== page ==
Jefferson Smurfit has said that the potential second bidder has withdrawn its offer for the Irish paper and packaging company, clearing the way for Madison Dearborn Partners to seal its €3.7 billion buy-out.
Smurfit, which refused to identify the bidder, said: "The party has now informed JSG and its advisers that it does not intend to make a competing offer for JSG."
However, people close to the deal confirmed that the interloper was Texas Pacific Group, a rival US-based private equity firm, and that it had withdrawn after deciding it could not top Madison's price.
"Texas Pacific thought that the price was at a point of indifference which they didn't want to compete on," said one person familiar with the talks.
Smurfit's independent directors, which gave TPG full access to carry out due diligence, also said they had received no other competing bids for the company.
"In a falling market, Smurfit's shareholders are being offered cash on the table and so it is obviously a good deal," one senior executive close to the deal said.
Under Madison's offer, which has been recommended by Smurfit's independent directors, each Jefferson Smurfit share would be worth €3.26, which includes €2.15 cash and €1.11 of Smurfit Stone Container shares, its 28 per cent-owned US associate. Investors would receive one Smurfit Stone share for every 16 Jefferson Smurfit shares.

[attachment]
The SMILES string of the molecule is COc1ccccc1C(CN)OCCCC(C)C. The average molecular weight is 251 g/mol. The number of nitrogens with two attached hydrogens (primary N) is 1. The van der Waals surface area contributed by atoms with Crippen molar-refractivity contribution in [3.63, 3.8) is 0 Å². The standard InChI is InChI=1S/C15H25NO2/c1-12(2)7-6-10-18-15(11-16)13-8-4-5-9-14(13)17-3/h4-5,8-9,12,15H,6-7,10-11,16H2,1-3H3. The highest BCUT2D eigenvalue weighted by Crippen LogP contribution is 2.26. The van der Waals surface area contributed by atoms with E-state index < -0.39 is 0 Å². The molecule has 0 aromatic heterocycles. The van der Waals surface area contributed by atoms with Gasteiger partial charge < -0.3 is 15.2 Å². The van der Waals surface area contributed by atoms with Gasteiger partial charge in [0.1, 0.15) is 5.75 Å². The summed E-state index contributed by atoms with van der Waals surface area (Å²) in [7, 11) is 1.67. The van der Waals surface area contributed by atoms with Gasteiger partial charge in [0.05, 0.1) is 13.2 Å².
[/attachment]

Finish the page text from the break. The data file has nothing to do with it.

Last month, Irish investors criticised Smurfit for accepting a takeover bid from Madison, deeming the price too low. But US investors, who hold 55 per cent of the company, have received the offer well. Madison maintains its offer, which it says is final, is at a 38 per cent premium to the price of Smurfit stock before the company said it has received an approach. Smurfit needs the support of 80 per cent of shareholders to close the deal.
Smurfit's existing management, including chairman Michael Smurfit, will have a 10 per cent stake in the merged company and will continue to run it.
Smurfit could realise up to €241 million from the sale of his 74 million shares and is expected to reinvest about a third of the proceeds, leaving him with 6 per cent. Other directors will reinvest up to half their proceeds.
UBS Warburg and IBI Corporate Finance are advising Smurfit's independent directors, while Deutsche Bank and Merrill Lynch are advising Madison Dearborn.